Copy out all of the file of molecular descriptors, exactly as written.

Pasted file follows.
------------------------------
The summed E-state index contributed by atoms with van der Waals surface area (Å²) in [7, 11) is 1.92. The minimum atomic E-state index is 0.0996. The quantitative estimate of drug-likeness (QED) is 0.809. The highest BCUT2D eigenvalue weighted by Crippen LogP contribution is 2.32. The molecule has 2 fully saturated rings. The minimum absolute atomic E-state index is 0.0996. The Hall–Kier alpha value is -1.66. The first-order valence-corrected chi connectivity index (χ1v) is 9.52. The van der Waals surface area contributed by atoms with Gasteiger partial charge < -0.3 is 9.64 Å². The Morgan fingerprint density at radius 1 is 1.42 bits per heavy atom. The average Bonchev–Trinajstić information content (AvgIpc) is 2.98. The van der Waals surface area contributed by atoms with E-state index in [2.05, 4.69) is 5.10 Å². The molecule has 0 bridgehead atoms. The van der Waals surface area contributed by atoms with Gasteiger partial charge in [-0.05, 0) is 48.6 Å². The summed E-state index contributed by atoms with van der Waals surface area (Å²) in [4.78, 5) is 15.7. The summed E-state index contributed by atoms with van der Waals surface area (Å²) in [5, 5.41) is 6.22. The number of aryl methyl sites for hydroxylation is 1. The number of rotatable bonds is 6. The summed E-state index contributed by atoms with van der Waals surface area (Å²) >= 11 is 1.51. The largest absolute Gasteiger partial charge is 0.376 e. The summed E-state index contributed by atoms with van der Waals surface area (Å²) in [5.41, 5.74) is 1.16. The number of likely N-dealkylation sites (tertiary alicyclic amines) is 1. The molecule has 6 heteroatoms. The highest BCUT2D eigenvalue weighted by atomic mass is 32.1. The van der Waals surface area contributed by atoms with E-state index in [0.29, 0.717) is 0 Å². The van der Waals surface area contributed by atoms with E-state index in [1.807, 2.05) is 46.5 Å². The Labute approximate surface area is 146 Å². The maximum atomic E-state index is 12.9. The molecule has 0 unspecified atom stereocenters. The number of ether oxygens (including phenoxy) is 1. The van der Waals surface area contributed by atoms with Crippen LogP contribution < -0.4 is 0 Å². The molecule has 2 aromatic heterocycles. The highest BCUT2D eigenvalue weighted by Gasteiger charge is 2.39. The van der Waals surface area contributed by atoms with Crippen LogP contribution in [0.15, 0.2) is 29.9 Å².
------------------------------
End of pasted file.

The summed E-state index contributed by atoms with van der Waals surface area (Å²) in [7, 11) is 1.92. The minimum atomic E-state index is 0.0996. The quantitative estimate of drug-likeness (QED) is 0.809. The highest BCUT2D eigenvalue weighted by Crippen LogP contribution is 2.32. The molecule has 2 fully saturated rings. The minimum absolute atomic E-state index is 0.0996. The Hall–Kier alpha value is -1.66. The first-order valence-corrected chi connectivity index (χ1v) is 9.52. The van der Waals surface area contributed by atoms with Gasteiger partial charge < -0.3 is 9.64 Å². The Morgan fingerprint density at radius 1 is 1.42 bits per heavy atom. The average Bonchev–Trinajstić information content (AvgIpc) is 2.98. The van der Waals surface area contributed by atoms with E-state index in [2.05, 4.69) is 5.10 Å². The molecule has 0 bridgehead atoms. The van der Waals surface area contributed by atoms with Gasteiger partial charge in [-0.05, 0) is 48.6 Å². The summed E-state index contributed by atoms with van der Waals surface area (Å²) in [4.78, 5) is 15.7. The summed E-state index contributed by atoms with van der Waals surface area (Å²) in [5, 5.41) is 6.22. The number of aryl methyl sites for hydroxylation is 1. The number of rotatable bonds is 6. The summed E-state index contributed by atoms with van der Waals surface area (Å²) >= 11 is 1.51. The largest absolute Gasteiger partial charge is 0.376 e. The summed E-state index contributed by atoms with van der Waals surface area (Å²) in [5.41, 5.74) is 1.16. The number of likely N-dealkylation sites (tertiary alicyclic amines) is 1. The molecule has 6 heteroatoms. The highest BCUT2D eigenvalue weighted by atomic mass is 32.1. The van der Waals surface area contributed by atoms with E-state index in [0.29, 0.717) is 0 Å². The van der Waals surface area contributed by atoms with E-state index in [1.807, 2.05) is 46.5 Å². The Labute approximate surface area is 146 Å². The maximum atomic E-state index is 12.9. The molecule has 0 unspecified atom stereocenters. The number of ether oxygens (including phenoxy) is 1. The van der Waals surface area contributed by atoms with Crippen LogP contribution < -0.4 is 0 Å². The molecule has 2 aromatic heterocycles. The highest BCUT2D eigenvalue weighted by Gasteiger charge is 2.39. The van der Waals surface area contributed by atoms with Crippen LogP contribution in [0.15, 0.2) is 29.9 Å².